Researchers find new way of making steel without greenhouse-gas emissions
Steel-making, a major emitter of climate-altering gases, could be transformed by a new process developed at MIT.
Washington: Steel-making, a major emitter of climate-altering gases, could be transformed by a new process developed at MIT.
The new process even carries a couple of nice side benefits: The resulting steel should be of higher purity, and eventually, once the process is scaled up, cheaper.
Donald Sadoway, the John F. Elliott Professor of Materials Chemistry at MIT and senior author of a new paper describing the process, said that this could be a significant `win, win, win` proposition.
The paper, co-authored by Antoine Allanore, the Thomas B. King Assistant Professor of Metallurgy at MIT, and former postdoc Lan Yin, has just been published in the journal Nature.
The prevailing process makes steel from iron ore, which is mostly iron oxide, by heating it with carbon; the process forms carbon dioxide as a by-product.
Sadoway found that a process called molten oxide electrolysis could use iron oxide from the lunar soil to make oxygen in abundance, with no special chemistry.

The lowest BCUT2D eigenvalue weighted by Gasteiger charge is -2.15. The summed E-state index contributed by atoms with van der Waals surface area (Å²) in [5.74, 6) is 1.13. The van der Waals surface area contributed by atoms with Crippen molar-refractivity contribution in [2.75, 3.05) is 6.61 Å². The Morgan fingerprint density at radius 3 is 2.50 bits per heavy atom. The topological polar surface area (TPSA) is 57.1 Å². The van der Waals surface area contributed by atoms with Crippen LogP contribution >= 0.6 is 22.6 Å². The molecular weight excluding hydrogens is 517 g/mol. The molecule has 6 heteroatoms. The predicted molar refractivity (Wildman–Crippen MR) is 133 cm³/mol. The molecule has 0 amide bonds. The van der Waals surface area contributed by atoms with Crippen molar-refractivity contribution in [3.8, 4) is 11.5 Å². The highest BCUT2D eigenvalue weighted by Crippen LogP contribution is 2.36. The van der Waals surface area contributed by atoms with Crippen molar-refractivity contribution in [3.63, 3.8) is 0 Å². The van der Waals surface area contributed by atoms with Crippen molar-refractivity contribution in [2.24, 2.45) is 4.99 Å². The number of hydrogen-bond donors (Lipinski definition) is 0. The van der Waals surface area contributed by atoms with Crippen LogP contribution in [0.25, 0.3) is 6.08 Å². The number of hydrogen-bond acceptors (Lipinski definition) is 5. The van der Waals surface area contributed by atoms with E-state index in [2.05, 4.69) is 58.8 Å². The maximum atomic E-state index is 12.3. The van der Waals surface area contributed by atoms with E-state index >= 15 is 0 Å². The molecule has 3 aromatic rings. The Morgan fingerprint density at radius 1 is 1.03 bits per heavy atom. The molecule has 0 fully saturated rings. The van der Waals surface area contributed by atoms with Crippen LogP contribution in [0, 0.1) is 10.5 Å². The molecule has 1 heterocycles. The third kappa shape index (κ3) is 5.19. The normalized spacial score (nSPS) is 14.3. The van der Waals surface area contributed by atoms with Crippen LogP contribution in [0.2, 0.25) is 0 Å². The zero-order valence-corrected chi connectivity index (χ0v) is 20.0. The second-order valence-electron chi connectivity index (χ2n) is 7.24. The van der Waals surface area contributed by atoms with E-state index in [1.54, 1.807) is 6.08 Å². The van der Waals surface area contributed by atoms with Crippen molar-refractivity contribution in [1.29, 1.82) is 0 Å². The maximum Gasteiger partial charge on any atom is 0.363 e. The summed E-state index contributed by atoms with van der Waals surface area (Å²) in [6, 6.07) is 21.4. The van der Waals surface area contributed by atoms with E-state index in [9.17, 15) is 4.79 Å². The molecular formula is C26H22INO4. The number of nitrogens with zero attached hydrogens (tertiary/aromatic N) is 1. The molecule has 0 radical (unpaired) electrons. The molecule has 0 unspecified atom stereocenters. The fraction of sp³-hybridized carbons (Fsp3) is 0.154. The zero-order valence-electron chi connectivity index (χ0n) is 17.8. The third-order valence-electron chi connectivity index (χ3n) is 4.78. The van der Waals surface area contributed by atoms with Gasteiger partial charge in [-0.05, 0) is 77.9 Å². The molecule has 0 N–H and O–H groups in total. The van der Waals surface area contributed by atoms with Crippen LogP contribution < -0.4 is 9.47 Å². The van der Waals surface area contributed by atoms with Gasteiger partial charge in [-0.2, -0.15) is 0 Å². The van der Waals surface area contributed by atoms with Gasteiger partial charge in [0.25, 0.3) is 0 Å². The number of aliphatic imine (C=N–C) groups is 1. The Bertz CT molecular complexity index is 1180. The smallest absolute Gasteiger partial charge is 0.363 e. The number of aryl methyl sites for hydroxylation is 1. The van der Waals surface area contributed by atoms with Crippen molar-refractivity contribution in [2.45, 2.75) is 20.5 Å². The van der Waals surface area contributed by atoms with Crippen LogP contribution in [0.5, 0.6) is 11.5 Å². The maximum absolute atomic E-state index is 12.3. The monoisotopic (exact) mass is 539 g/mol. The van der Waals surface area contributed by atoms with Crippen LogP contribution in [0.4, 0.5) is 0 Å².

He tested the process using lunar-like soil from Meteor Crater in Arizona - which contains iron oxide from an asteroid impact thousands of years ago - finding that it produced steel as a byproduct.
Sadoway`s method used an iridium anode, but since iridium is expensive and supplies are limited, that`s not a viable approach for bulk steel production on Earth.
But after more research and input from Allanore, the MIT team identified an inexpensive metal alloy that can replace the iridium anode in molten oxide electrolysis.
Allanore, who worked in the steel industry before joining MIT, said progress has been slow both because experiments are difficult at these high temperatures, and also because the relevant expertise tends to be scattered across disciplines.